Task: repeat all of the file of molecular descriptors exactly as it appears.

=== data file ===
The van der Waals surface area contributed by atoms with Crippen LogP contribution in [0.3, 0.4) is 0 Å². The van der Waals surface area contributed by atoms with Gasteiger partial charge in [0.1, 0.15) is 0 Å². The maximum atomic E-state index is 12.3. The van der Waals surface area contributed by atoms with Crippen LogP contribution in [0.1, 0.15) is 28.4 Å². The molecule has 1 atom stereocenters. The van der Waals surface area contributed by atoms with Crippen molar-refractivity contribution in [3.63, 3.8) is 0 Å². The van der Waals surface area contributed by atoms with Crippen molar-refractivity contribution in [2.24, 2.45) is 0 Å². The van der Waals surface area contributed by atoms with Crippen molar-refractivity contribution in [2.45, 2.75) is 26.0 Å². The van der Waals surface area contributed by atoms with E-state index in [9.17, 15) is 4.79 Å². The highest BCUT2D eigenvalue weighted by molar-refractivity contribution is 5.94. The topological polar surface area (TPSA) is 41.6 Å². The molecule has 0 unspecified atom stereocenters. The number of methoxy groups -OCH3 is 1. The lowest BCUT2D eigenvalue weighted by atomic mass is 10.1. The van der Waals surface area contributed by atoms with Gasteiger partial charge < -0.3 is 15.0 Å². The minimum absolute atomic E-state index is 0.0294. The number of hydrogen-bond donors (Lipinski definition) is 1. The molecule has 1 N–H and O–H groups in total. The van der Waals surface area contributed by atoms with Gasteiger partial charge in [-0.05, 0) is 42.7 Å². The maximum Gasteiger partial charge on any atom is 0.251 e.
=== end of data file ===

The van der Waals surface area contributed by atoms with Crippen LogP contribution in [0.3, 0.4) is 0 Å². The van der Waals surface area contributed by atoms with Gasteiger partial charge in [0.1, 0.15) is 0 Å². The maximum atomic E-state index is 12.3. The van der Waals surface area contributed by atoms with Crippen LogP contribution in [0.1, 0.15) is 28.4 Å². The molecule has 1 atom stereocenters. The van der Waals surface area contributed by atoms with Crippen molar-refractivity contribution in [3.63, 3.8) is 0 Å². The van der Waals surface area contributed by atoms with Crippen molar-refractivity contribution in [2.24, 2.45) is 0 Å². The van der Waals surface area contributed by atoms with Crippen molar-refractivity contribution in [2.45, 2.75) is 26.0 Å². The van der Waals surface area contributed by atoms with E-state index in [9.17, 15) is 4.79 Å². The highest BCUT2D eigenvalue weighted by molar-refractivity contribution is 5.94. The topological polar surface area (TPSA) is 41.6 Å². The molecule has 0 unspecified atom stereocenters. The number of methoxy groups -OCH3 is 1. The lowest BCUT2D eigenvalue weighted by atomic mass is 10.1. The van der Waals surface area contributed by atoms with Gasteiger partial charge < -0.3 is 15.0 Å². The minimum absolute atomic E-state index is 0.0294. The number of hydrogen-bond donors (Lipinski definition) is 1. The molecule has 1 N–H and O–H groups in total. The van der Waals surface area contributed by atoms with Gasteiger partial charge in [-0.05, 0) is 42.7 Å². The maximum Gasteiger partial charge on any atom is 0.251 e.